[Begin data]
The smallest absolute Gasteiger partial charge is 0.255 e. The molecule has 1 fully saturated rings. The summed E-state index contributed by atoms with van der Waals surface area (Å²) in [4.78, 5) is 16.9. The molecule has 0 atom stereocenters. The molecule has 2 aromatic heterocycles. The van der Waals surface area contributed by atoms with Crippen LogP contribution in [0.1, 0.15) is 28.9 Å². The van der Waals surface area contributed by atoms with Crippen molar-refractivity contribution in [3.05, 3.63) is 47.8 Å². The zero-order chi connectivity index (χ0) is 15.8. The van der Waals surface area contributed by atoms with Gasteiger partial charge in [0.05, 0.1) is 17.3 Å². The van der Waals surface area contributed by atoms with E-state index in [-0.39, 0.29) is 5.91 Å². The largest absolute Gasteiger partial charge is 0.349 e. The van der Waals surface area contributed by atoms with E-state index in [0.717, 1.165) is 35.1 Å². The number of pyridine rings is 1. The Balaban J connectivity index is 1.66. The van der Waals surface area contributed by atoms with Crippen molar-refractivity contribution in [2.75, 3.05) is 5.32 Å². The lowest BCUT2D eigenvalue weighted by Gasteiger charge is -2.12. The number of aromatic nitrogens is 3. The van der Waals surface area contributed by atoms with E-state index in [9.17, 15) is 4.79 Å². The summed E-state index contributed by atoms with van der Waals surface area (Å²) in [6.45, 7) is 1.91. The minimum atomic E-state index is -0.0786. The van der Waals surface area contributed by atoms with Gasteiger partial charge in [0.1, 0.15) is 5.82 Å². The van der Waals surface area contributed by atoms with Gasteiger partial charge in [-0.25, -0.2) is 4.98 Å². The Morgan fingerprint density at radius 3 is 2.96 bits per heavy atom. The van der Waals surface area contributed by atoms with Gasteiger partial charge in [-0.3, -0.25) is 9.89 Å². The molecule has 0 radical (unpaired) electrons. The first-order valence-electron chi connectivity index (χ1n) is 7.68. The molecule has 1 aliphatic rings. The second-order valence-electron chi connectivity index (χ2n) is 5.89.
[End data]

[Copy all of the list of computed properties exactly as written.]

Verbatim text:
The smallest absolute Gasteiger partial charge is 0.255 e. The molecule has 1 fully saturated rings. The summed E-state index contributed by atoms with van der Waals surface area (Å²) in [4.78, 5) is 16.9. The molecule has 0 atom stereocenters. The molecule has 2 aromatic heterocycles. The van der Waals surface area contributed by atoms with Crippen LogP contribution in [0.1, 0.15) is 28.9 Å². The van der Waals surface area contributed by atoms with Crippen molar-refractivity contribution in [3.05, 3.63) is 47.8 Å². The zero-order chi connectivity index (χ0) is 15.8. The van der Waals surface area contributed by atoms with Gasteiger partial charge in [0.05, 0.1) is 17.3 Å². The van der Waals surface area contributed by atoms with E-state index in [-0.39, 0.29) is 5.91 Å². The largest absolute Gasteiger partial charge is 0.349 e. The van der Waals surface area contributed by atoms with E-state index in [0.717, 1.165) is 35.1 Å². The number of pyridine rings is 1. The Balaban J connectivity index is 1.66. The van der Waals surface area contributed by atoms with Crippen molar-refractivity contribution in [2.75, 3.05) is 5.32 Å². The lowest BCUT2D eigenvalue weighted by Gasteiger charge is -2.12. The number of aromatic nitrogens is 3. The van der Waals surface area contributed by atoms with E-state index in [9.17, 15) is 4.79 Å². The summed E-state index contributed by atoms with van der Waals surface area (Å²) in [6.45, 7) is 1.91. The minimum atomic E-state index is -0.0786. The van der Waals surface area contributed by atoms with Gasteiger partial charge in [0.1, 0.15) is 5.82 Å². The van der Waals surface area contributed by atoms with Gasteiger partial charge in [-0.25, -0.2) is 4.98 Å². The Morgan fingerprint density at radius 3 is 2.96 bits per heavy atom. The van der Waals surface area contributed by atoms with Gasteiger partial charge in [-0.3, -0.25) is 9.89 Å². The molecule has 0 radical (unpaired) electrons. The first-order valence-electron chi connectivity index (χ1n) is 7.68. The molecule has 1 aliphatic rings. The second-order valence-electron chi connectivity index (χ2n) is 5.89.